As stated in the introductory chapter of this discourse, some jurisdictions or countries allow persons to register or float shell companies-non-trading companies used for various financial maneuvers or kept dormant for future use in some other capacity. In addressing shell companies in relation to the Panama Papers, it must be stressed that shell companies are not necessarily illegal or unlawful. They can be established for lawful purposes, such as to avoid the burden and rigours of oppressive tax regimes, forum shopping for safe tax havens and in pursuit of prudent financial considerations. However, the issue,to Governments world over and most people,is their relationship with the underground economy. Shell companies are effective tools in the promotion of illegal, unreported and unrecorded economies. Many analysts and profilers have connected shell companies to what they term subterranean, hidden, grey, shadow, informal, clandestine, illegal, unobserved, unreported, unrecorded,parallel and black economies.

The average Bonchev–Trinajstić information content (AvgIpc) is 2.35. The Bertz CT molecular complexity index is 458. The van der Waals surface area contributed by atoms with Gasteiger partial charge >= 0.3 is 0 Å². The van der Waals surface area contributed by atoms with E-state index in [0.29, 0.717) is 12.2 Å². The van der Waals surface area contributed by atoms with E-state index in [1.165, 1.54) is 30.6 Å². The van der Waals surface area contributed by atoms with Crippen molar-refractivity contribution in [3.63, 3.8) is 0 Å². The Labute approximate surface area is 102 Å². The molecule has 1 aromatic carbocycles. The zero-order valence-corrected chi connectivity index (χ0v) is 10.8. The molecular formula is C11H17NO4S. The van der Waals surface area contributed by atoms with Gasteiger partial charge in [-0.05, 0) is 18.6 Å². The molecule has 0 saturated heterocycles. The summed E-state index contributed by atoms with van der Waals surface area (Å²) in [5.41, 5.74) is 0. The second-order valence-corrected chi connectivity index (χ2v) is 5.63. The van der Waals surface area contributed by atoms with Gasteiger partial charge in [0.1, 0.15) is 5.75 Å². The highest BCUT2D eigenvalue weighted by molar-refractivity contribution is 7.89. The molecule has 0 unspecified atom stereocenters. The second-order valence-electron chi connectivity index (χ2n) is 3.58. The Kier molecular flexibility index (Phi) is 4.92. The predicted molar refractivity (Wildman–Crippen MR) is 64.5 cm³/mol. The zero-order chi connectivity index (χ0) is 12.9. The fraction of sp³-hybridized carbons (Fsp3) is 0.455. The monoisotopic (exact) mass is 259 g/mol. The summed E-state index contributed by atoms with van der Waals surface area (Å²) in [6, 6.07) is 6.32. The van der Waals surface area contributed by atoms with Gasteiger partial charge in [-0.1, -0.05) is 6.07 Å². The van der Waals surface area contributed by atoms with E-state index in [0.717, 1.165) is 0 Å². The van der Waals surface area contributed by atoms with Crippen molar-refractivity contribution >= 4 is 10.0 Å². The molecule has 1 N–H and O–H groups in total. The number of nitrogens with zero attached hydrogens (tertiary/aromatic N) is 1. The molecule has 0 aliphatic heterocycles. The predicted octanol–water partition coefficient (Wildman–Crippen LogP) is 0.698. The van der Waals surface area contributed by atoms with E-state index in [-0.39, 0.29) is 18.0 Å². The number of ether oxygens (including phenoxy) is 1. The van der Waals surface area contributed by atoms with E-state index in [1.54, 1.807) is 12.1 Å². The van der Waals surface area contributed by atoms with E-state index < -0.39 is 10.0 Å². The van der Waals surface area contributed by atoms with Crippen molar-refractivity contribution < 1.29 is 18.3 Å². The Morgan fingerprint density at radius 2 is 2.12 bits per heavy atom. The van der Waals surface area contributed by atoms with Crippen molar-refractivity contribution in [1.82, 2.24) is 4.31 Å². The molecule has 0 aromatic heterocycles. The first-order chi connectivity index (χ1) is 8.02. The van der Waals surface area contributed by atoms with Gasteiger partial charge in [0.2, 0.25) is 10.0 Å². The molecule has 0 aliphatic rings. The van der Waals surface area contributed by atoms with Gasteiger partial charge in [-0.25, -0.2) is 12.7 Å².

There are records and data that link shell companies to the funding and promotion of the looting and siphoning of public treasuries, and hiding from regulatory authorities and the public eye filthy lucre. There are global concerns and efforts to trace and contain the foundations and roots of the following economies:money laundering; sexual exploitation and forced labor; prostitution; Illegal drugs and narcotics trade; tobacco; warmongering and illegal weapons trade; terrorism; smuggling; illegal biological organs trade; racketeering and exploitation of third world countries; racketeering in petrol and diesel trade; organized crime and gangs; currency counterfeiting; and fake medicine production and trade.